The photo above captures debonair dance wizard Oleg Yedlin in street civvies, closing up shop for the day. The sky-lit space is his ‘Ballroom on Bayview’ studio — classy, but as informal as Yedlin at the moment. He’s just come off a particularly busy week of judging a ballroom dancing competition held at the Fairmont Royal York. It’s a big event, tied in with the other studio he runs, for “competitive dance,” north of Highway 401.
Ballroom on Bayview, however, is his “social dance” studio for those who mainly just want to have fun, newcomers most definitely included.
“Everybody comes in for a different reason,” studio manager (and instructor) Linda Marsella tells me. Some come to learn how to waltz for a wedding reception, and then get hooked on learning the whole spectrum of ballroom dances. Some have returned home to Leaside from a vacation in Latin America, inspired to master dance steps encountered there. Some come to learn nightclub dances that aren’t actually ballroom, strictly-speaking, like salsa or American-style east-coast and west-coast swing, descendants of 1920s Jive.
Which reminds me of Strictly Ballroom, the David Mirvish-produced musical opening on King Street in late April. Australia-based, it is best-known in its incarnation as a popular 1992 movie. It’s about the competitive ballroom dancing scene Down Under and the conflict between its traditionalists and its innovators. Anyone interested enough to purchase tickets for the show is bound to be dazzled by the beauty and splendour and grace (and eros!) of this social-art form. I can well imagine not a few Leasiders dropping in on Ballroom on Bayview to sign up for lessons afterwards.
Actually, I happen to know that David Mirvish’s famous father, “Honest Ed,” took weekly ballroom dance lessons with his wife for decades, and I can’t help but think that this might have drawn son David to the new stage production.
I myself had something of a fling with ballroom dancing in the late 1970s (good grief!) while living in Montreal. I did beginner’s lessons at the YMCA and then moved on to private lessons at a studio much like Ballroom on Bayview (B on B). Did I have a natural aptitude for ballroom? Give me a 4 out of 10, although if my partner at the time, Eva Jejinska, should stumble upon this column, she’d doubtless have a laugh over that inflated self-rating.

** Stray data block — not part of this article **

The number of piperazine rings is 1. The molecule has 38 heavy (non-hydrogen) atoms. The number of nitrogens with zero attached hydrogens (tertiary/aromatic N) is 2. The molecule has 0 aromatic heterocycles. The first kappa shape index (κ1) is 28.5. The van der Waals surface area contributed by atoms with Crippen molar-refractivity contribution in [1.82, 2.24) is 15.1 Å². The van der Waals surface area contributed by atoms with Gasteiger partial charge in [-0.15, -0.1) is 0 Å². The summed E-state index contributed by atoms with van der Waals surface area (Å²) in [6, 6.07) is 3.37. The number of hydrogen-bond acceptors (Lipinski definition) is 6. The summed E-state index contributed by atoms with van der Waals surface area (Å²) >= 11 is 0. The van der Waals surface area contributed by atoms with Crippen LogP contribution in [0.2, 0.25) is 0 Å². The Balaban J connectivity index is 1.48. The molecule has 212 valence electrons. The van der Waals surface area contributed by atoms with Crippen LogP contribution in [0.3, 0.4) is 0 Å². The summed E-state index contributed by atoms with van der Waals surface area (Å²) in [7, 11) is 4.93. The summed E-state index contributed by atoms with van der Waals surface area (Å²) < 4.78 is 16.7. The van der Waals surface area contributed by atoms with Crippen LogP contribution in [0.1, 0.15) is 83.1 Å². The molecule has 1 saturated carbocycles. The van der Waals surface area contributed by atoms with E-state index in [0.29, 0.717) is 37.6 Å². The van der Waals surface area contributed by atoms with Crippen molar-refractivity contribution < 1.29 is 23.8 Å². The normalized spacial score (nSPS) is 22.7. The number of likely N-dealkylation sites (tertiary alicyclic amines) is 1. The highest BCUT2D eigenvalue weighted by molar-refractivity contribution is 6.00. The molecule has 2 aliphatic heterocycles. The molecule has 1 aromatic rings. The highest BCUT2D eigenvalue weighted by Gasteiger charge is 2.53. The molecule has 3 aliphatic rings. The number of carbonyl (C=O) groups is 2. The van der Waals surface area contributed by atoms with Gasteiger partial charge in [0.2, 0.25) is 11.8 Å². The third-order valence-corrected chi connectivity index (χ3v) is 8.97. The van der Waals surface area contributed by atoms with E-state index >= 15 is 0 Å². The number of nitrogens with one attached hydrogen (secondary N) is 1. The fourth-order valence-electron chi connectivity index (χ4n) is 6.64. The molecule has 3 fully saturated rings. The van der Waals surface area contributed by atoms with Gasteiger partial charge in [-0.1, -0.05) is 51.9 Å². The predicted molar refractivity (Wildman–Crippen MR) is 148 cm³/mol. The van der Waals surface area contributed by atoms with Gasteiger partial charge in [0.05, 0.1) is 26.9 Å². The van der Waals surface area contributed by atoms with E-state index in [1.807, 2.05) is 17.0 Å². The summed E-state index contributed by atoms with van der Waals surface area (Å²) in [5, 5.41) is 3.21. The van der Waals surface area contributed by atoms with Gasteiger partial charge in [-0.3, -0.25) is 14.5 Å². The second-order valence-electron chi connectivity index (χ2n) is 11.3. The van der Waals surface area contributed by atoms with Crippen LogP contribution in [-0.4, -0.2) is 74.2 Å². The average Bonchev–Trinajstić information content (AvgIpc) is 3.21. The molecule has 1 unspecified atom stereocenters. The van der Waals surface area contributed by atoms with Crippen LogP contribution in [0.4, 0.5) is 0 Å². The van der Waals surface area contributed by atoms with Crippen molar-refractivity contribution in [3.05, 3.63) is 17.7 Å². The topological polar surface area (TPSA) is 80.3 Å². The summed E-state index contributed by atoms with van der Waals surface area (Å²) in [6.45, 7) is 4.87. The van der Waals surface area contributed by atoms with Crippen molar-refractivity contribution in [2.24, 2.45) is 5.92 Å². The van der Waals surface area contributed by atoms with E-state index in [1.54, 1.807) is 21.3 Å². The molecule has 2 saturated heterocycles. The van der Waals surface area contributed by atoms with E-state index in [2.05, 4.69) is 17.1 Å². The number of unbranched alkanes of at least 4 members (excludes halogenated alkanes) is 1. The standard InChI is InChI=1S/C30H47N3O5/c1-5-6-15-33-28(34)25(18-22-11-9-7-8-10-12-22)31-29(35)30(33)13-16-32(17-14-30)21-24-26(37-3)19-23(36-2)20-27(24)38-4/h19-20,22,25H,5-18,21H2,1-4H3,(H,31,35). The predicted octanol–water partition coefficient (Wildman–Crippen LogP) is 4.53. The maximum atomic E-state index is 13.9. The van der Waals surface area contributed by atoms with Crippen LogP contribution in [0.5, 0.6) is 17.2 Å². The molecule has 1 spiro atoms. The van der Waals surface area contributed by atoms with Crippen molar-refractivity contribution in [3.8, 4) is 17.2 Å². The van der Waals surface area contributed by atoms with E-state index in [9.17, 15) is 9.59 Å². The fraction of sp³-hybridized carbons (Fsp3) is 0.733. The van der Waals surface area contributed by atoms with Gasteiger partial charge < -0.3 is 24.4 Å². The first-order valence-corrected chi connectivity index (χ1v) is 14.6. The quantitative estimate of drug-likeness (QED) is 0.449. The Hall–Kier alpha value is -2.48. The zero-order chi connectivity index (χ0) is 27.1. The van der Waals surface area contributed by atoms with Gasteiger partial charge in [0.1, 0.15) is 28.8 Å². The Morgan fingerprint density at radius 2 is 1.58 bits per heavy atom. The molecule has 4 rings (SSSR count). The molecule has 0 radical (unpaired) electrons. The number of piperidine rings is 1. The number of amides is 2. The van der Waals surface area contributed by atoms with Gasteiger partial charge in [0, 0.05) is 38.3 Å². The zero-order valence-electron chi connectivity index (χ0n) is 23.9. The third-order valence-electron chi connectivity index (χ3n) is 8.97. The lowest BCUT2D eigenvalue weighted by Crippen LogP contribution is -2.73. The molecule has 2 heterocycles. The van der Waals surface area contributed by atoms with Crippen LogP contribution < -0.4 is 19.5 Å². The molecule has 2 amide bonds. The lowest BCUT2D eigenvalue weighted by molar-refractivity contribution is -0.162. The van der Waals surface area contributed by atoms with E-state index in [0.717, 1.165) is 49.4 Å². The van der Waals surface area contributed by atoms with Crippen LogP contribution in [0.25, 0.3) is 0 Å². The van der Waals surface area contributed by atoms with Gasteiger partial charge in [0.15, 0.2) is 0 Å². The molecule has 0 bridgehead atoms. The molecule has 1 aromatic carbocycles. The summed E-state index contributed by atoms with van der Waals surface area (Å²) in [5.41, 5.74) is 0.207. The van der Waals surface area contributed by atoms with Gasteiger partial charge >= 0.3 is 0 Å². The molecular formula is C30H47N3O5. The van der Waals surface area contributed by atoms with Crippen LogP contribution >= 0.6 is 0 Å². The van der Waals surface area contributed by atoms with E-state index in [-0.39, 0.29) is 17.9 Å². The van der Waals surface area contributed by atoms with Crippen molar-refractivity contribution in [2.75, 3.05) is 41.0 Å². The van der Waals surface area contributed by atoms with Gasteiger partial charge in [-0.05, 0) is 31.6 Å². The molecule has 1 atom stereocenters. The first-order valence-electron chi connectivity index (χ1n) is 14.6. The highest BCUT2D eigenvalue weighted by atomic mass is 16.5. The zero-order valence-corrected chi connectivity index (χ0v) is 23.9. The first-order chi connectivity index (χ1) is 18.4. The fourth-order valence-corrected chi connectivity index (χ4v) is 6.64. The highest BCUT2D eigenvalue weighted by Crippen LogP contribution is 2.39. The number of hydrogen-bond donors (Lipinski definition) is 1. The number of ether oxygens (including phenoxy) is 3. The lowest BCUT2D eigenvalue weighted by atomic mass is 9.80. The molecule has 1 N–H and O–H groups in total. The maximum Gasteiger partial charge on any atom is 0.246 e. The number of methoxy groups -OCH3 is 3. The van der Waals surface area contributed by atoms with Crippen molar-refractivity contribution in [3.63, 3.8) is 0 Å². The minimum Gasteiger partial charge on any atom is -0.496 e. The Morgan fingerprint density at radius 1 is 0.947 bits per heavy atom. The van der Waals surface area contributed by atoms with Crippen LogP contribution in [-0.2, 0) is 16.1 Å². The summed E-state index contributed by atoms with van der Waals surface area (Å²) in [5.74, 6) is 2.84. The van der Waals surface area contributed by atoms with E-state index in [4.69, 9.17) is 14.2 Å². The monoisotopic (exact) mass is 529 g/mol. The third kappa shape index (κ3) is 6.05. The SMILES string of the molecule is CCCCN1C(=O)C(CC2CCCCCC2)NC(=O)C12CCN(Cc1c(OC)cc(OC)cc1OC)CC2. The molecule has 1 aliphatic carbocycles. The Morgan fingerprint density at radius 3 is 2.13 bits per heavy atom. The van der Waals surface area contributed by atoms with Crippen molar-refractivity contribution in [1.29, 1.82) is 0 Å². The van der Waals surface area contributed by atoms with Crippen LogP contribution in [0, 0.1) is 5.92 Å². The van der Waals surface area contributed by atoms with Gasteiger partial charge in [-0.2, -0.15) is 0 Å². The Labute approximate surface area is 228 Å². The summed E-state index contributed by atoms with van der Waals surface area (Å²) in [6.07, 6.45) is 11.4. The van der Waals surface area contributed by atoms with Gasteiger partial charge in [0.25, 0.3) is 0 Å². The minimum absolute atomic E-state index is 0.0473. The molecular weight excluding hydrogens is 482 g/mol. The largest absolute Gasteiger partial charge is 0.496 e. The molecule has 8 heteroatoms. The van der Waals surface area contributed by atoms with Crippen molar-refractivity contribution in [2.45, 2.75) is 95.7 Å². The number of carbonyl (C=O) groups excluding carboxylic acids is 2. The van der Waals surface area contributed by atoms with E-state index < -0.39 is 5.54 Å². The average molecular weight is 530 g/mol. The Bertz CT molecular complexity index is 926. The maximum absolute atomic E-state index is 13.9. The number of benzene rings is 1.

Anyway, it was an experience I can unreservedly recommend to anyone, and I wish that circumstances had allowed me to continue after decamping for Toronto. I was certainly gratified that Leaside became a ballroom dancing hub seven years ago with the opening of Oleg’s studio. It’s on the west side of Bayview directly above the bright red sign for Alex’s Farm Cheeses, also a classy operation.
Naturally, B on B has a website to familiarize prospective students with its variety of programs, dances taught, and its roster of instructors. Linda Marsella points out that while many hone in on a particular dance to master, “half the students like to learn everything.” Literally everything would include all these international, American and Latin dances: foxtrot/slow foxtrot, waltz, Viennese waltz, tango, quick step, Peabody, rhumba, cha cha cha, bolero, mambo, samba, salsa, merengue, and bachata. About three quarters of students sign up as pairs, mostly for private lessons. But singles can pair up in group lessons and with instructors. Same-sex couples are welcome.
Though they’d have to dodge distracted smart-phone users, I’d like to see some of B on B’s more exuberant couples twirling each other along the sidewalks, a real-life Bayview: the Musical. Or should we call it Strictly Bayview, with our favourite Green Hornet, ticket-book in hand, in hot but futile pursuit as onlookers cheer on the elusive sidewalk-dancers?
Okay, okay, I realize I’m getting a bit carried away here. Time to wrap it up. (Hmmm…how about Ba Ba Land?)
About this article: